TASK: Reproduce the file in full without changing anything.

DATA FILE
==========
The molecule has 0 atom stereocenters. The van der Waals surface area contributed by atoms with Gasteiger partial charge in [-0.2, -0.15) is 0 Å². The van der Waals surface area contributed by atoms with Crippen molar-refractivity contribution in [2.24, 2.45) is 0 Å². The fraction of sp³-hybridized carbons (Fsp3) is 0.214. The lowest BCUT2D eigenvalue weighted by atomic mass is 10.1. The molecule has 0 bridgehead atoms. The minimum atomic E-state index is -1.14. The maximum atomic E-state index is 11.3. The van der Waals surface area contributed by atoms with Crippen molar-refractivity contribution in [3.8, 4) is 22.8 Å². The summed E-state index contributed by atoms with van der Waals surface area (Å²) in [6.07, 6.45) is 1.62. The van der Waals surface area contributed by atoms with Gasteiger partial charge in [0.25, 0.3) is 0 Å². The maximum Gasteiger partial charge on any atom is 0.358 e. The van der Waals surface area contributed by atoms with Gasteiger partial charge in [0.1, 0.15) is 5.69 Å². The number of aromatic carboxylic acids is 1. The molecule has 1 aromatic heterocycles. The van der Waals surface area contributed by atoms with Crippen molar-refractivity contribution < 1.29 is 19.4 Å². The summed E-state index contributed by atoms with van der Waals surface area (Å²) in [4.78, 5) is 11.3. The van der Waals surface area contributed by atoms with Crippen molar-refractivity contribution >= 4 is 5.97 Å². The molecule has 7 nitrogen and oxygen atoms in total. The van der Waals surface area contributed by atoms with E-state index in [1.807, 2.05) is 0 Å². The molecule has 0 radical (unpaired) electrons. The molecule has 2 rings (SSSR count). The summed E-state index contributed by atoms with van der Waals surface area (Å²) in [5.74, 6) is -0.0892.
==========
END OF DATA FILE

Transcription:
The molecule has 0 atom stereocenters. The van der Waals surface area contributed by atoms with Gasteiger partial charge in [-0.2, -0.15) is 0 Å². The van der Waals surface area contributed by atoms with Crippen molar-refractivity contribution in [2.24, 2.45) is 0 Å². The fraction of sp³-hybridized carbons (Fsp3) is 0.214. The lowest BCUT2D eigenvalue weighted by atomic mass is 10.1. The molecule has 0 bridgehead atoms. The minimum atomic E-state index is -1.14. The maximum atomic E-state index is 11.3. The van der Waals surface area contributed by atoms with Crippen molar-refractivity contribution in [3.8, 4) is 22.8 Å². The summed E-state index contributed by atoms with van der Waals surface area (Å²) in [6.07, 6.45) is 1.62. The van der Waals surface area contributed by atoms with Gasteiger partial charge in [0.25, 0.3) is 0 Å². The maximum Gasteiger partial charge on any atom is 0.358 e. The van der Waals surface area contributed by atoms with Gasteiger partial charge in [0.1, 0.15) is 5.69 Å². The number of aromatic carboxylic acids is 1. The molecule has 1 aromatic heterocycles. The van der Waals surface area contributed by atoms with Crippen molar-refractivity contribution < 1.29 is 19.4 Å². The summed E-state index contributed by atoms with van der Waals surface area (Å²) in [4.78, 5) is 11.3. The van der Waals surface area contributed by atoms with Crippen molar-refractivity contribution >= 4 is 5.97 Å². The molecule has 7 nitrogen and oxygen atoms in total. The van der Waals surface area contributed by atoms with E-state index in [1.807, 2.05) is 0 Å². The molecule has 0 radical (unpaired) electrons. The molecule has 2 rings (SSSR count). The summed E-state index contributed by atoms with van der Waals surface area (Å²) in [5.74, 6) is -0.0892.